PhD Studentship: The Early Medieval Northwest Atlantic Region (Medieval Ireland, Wales, Anglo-Saxon England, or Iceland), University College Dublin, deadline 30 April 2021

The College of Arts and Humanities, University College Dublin, Ireland, is pleased to announce a generously funded Ph.D. studentship specialising in: The early medieval northwest Atlantic region (medieval Ireland, Wales, Anglo-Saxon England, or Iceland) which will be supervised by Dr Lindy Brady, Assistant Professor in Early Medieval Insular History and recently appointed Ad Astra Fellow at the School of History (

Deadline: 30 April 2021 by email to 

The studentships are open to EU and non-EU candidates and are for a maximum of four years, renewable each year, subject to satisfactory progress. The award includes full tuition fee waiver, a PhD stipend of €18,000 per annum, and €4,000 per annum towards research costs of the Ph.D.  We anticipate that the successful candidate will start in September 2021.

Please submit the following application materials by email:

  • Personal statement and CV as one document
  • Writing sample (e.g. an essay or section of MA dissertation)
  • Two academic references
  • A proposal (1000-1500 words plus indicative bibliography).

The Selection Panel will shortlist candidates for interview, likely to take place in May. Successful applicants will be informed by email.

For the application procedure please see the relevant school guidelines below. The outcome of this competition will be communicated directly to all applicants.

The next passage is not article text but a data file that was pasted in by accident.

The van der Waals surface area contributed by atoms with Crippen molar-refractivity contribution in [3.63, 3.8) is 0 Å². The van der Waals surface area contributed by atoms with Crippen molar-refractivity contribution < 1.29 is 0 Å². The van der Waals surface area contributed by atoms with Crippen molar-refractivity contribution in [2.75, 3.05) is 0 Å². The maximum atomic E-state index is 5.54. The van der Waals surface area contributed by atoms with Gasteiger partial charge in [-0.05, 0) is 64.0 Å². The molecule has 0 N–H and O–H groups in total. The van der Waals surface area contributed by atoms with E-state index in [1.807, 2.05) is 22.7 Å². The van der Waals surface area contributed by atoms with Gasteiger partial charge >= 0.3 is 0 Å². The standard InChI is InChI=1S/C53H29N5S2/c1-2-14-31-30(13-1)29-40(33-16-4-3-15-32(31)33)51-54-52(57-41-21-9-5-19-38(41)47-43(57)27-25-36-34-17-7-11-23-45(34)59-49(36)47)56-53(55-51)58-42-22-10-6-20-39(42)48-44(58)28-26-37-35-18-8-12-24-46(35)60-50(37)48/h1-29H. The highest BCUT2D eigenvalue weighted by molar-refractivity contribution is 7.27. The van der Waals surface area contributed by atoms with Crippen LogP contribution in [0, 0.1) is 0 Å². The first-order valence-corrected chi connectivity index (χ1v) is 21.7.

Specialisation: Early medieval insular history (medieval Ireland, Wales, Anglo-Saxon England, or Iceland)

Proposals for a Ph.D. project in the history of the early medieval northwest Atlantic region are welcomed, specialising in one or more of medieval Ireland, Wales, Anglo-Saxon England, or Iceland; including proposals which take a comparative, transnational or multilingual approach to the history of the region.

The candidate will have access to a €4,000 research budget for archival research in relevant collections abroad or related research expenses.

The UCD School of History is one of Europe’s premier history programs and offers a vibrant research community across junior and senior levels and is well-connected through the School of History’s active engagement with international partners and a broad array of UCD research centres and institutes.

Interdisciplinary work is welcomed, and candidates from all relevant areas of medieval studies are encouraged to apply.


Published by Lydia McCutcheon

Lydia McCutcheon graduated from the University of Kent with a First Class Honours in History in 2019. She also holds an MSt in Medieval Studies from the University of Oxford. Her dissertation on the twelfth-century miracle collections for St Thomas Becket and the stained-glass 'miracle windows' at Canterbury Cathedral explored the presentation of children and familial relationships in textual and visual narratives. Her research interests include the visual and material cultures of saints and sanctity, pilgrimage, and childhood and the family.

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